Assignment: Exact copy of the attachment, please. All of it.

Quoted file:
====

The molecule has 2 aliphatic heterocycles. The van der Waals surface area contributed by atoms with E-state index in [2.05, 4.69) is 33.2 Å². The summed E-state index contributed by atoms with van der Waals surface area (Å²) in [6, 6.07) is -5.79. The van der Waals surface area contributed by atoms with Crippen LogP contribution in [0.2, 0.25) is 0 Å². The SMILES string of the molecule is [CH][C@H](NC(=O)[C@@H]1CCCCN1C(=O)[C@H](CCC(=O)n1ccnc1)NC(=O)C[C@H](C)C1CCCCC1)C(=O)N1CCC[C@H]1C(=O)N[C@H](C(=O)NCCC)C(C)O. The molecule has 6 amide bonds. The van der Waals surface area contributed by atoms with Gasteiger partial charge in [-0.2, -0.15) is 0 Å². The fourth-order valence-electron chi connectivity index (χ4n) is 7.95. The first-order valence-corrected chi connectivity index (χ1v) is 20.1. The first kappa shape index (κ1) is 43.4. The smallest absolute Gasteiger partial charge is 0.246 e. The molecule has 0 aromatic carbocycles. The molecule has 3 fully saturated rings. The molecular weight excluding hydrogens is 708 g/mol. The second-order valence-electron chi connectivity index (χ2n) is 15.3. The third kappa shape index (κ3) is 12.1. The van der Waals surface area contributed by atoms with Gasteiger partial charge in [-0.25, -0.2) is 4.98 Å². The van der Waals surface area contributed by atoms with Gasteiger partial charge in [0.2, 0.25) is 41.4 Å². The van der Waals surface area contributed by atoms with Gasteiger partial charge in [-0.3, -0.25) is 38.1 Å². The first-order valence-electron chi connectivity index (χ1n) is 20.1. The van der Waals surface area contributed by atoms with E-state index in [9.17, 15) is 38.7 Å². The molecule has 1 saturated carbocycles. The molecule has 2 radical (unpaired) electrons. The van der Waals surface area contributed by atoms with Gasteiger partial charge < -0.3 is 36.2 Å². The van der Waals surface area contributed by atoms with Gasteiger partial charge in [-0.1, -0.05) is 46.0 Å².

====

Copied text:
The molecule has 2 aliphatic heterocycles. The van der Waals surface area contributed by atoms with E-state index in [2.05, 4.69) is 33.2 Å². The summed E-state index contributed by atoms with van der Waals surface area (Å²) in [6, 6.07) is -5.79. The van der Waals surface area contributed by atoms with Crippen LogP contribution in [0.2, 0.25) is 0 Å². The SMILES string of the molecule is [CH][C@H](NC(=O)[C@@H]1CCCCN1C(=O)[C@H](CCC(=O)n1ccnc1)NC(=O)C[C@H](C)C1CCCCC1)C(=O)N1CCC[C@H]1C(=O)N[C@H](C(=O)NCCC)C(C)O. The molecule has 6 amide bonds. The van der Waals surface area contributed by atoms with Gasteiger partial charge in [-0.2, -0.15) is 0 Å². The fourth-order valence-electron chi connectivity index (χ4n) is 7.95. The first-order valence-corrected chi connectivity index (χ1v) is 20.1. The first kappa shape index (κ1) is 43.4. The smallest absolute Gasteiger partial charge is 0.246 e. The molecule has 0 aromatic carbocycles. The molecule has 3 fully saturated rings. The molecular weight excluding hydrogens is 708 g/mol. The second-order valence-electron chi connectivity index (χ2n) is 15.3. The third kappa shape index (κ3) is 12.1. The van der Waals surface area contributed by atoms with Gasteiger partial charge in [-0.25, -0.2) is 4.98 Å². The van der Waals surface area contributed by atoms with Gasteiger partial charge in [0.2, 0.25) is 41.4 Å². The van der Waals surface area contributed by atoms with Gasteiger partial charge in [-0.3, -0.25) is 38.1 Å². The first-order valence-electron chi connectivity index (χ1n) is 20.1. The van der Waals surface area contributed by atoms with E-state index in [9.17, 15) is 38.7 Å². The molecule has 1 saturated carbocycles. The molecule has 2 radical (unpaired) electrons. The van der Waals surface area contributed by atoms with Gasteiger partial charge < -0.3 is 36.2 Å². The van der Waals surface area contributed by atoms with Gasteiger partial charge in [-0.1, -0.05) is 46.0 Å².